(Karlsson's numbers are just derived from this last season)

Gelinas Karlsson
ES G/60  0.148 0.518
ES A/60 0.668 0.852
ES P/60 0.816 1.37
PP G/60 1.276 0.75
PP A/60 5.105 4.126
PP P/60 6.381 4.877

This is not to say that Gelinas is a better or worse offensive-defenceman than Erik Karlsson. These numbers are just for reference. (All of these numbers were gathered from stats.hockeyanalysis.com.)

There is a statistic in hockey known as PDO, which is a measure of luckiness on the ice. It combines the shooting% of a player or a team as well as the team's save%. A PDO of 1000 is considered normal, and a PDO higher than 1000 is considered "lucky, and lower is considered "unlucky". Gelinas's PDO, according to ProgressiveHockey was 1008. This measurement is meant to show that Gelinas did not just get lucky on his goals and on the ice over the course of the season. Just for reference, the lower PDO last season was Alex Edler of the Vancouver Canucks, with a 954 PDO, and the highest PDO belonged to Dustin Penner and Gustav Nyquist, with scores of 1056. Interesting to note that Steve Bernier of the the Devils is second-lowest on that list, with a PDO of 959.

Two key stats for a defenseman, in my opinion, are passing % and zone exit numbers.

Player GP %DZ P %NZ P %OZ P O/DSt%
Marek Zidlicky 81 61.9 12.6 25.5 59
Adam Larsson 26 80.8 8.5 10.7 58
Andy Greene 82 68.9 13.4 17.7 47.2
Mark Fayne 72 70.8 13.5 15.8 47.2
Peter Harrold 33 68.2 11.3 20.5 50.8
Eric Gelinas 60 71.7 12.8 15.6 63.3
Bryce Salvador 40 77 8.7 14.4 51.3
Anton Volchenkov 56 73.4 12.1 14.5 49.7
Jon Merrill 52 69.2 13.7 17.1 55.5
Totals/Averages 502 69.4 12.4 18.2 53.6

Above are passing numbers for all Devils defensemen last season, taken from an article from In Lou We Trust. The measurements in the %DZP, %NZP, and %OZP are the percentage of passes made in each zone. For example, Eric Gelinas's %DZP was 71.7. That means that out of all the passes Gelinas made over the 60 games he played last season, 71.7% of them were in the defensive zone. 12.8% of his passes came in the neutral zone, and 15.6% of his passes came in the offensive zone. The very right column is a measurement of pass completion %. This means that of all the passes that Gelinas attempted last season, he completed 63.3% of them, which was the highest on the team.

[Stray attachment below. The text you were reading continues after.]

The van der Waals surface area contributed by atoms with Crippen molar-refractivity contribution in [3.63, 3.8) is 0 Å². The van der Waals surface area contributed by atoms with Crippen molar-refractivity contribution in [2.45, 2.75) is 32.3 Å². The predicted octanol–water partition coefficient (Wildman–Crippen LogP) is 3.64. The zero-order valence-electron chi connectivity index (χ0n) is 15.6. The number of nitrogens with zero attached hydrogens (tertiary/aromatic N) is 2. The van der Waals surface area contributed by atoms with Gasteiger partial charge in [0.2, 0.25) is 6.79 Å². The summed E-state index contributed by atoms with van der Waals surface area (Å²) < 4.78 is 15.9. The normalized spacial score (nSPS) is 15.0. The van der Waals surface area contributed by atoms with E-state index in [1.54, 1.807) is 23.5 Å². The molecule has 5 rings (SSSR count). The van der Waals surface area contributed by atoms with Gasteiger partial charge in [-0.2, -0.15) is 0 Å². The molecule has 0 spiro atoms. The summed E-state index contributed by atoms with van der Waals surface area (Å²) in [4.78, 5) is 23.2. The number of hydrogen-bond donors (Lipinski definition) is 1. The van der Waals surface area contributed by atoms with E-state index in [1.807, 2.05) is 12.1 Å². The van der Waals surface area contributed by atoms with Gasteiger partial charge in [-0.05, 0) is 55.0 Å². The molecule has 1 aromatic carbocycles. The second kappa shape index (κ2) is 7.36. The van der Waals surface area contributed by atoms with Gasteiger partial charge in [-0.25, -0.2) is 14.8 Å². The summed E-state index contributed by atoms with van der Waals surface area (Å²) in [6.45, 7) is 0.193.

Player GP Successes Attempts %Success Rate Poss. Exits %Poss. Exits Success/GP Attempts/GP D-Zone T/GP
Marek Zidlicky 81 599 733 81.7 335 45.7 7.4 9 1.51
Adam Larsson 26 187 231 81 104 45 7.2 8.9 1.35
Andy Greene 82 684 853 80.2 370 43.4 8.3 10.4 1.52
Mark Fayne 72 387 488 79.3 212 43.4 5.4 6.8 1.18
Peter Harrold 33 230 308 74.7 127 41.2 7 9.3 1.73
Eric Gelinas 60 321 432 74.3 187 43.3 5.4 7.2 1.55
Bryce Salvador 40 204 294 69.4 108 36.7 5.1 7.4 1.78
Anton Volchenkov 56 304 372 81.7 132 35.5 5.4 6.6 0.8
Jon Merrill 52 346 430 80.5 195 45.3 6.7 8.3 1.23
Totals/Average 502 3262 4141 78.8 1770 42.7 6.5 8.2 1.39

This chart is much wider, so mobile users aren't going to be too happy with it, but I really think it's just as important. This is a measurement of zone exit stats (from the same ILWT article). Like the passing table above, I included the entire defense for comparison. So let's break it down. Eric Gelinas had the puck in his own zone and attempted to exit the zone (get it?) into the neutral zone 432 times last season. Of those 432 times, he succeeded 321 times, meaning he had a success rate of 74.3%, which was actually below the team average of 78.8%. A defensive zone exit can either be done one of two ways: passing the puck or carrying it yourself. Carrying it yourself is referred to in the chart above as "Possession exits". Gelinas had 187 possession exits, meaning that 36.7% of his zone exits were possession. The next column is an average number of attempts and successes per game. Gelinas is averaging 5.4 successes of 7.2 attempts per game, which are both lower than the team average. This isn't necessarily a bad thing though.When a player is unable to exit the defensive zone, it is because of a turnover. The last column measures the average number of defensive turnovers per game. Gelinas 1.55 defensive turnovers per game. This isn't very good, but it's about the same as Andy Greene and Marek Zidlicky.
Gelinas is going to have to earn his spot on the team in the upcoming training camp, but that is a distinctive possibility. Devils fans know that they have a gem with this kid and that he is going to be a big player in a few years. He just needs to work more on his defensive game if he wants to thrive in the New Jersey system.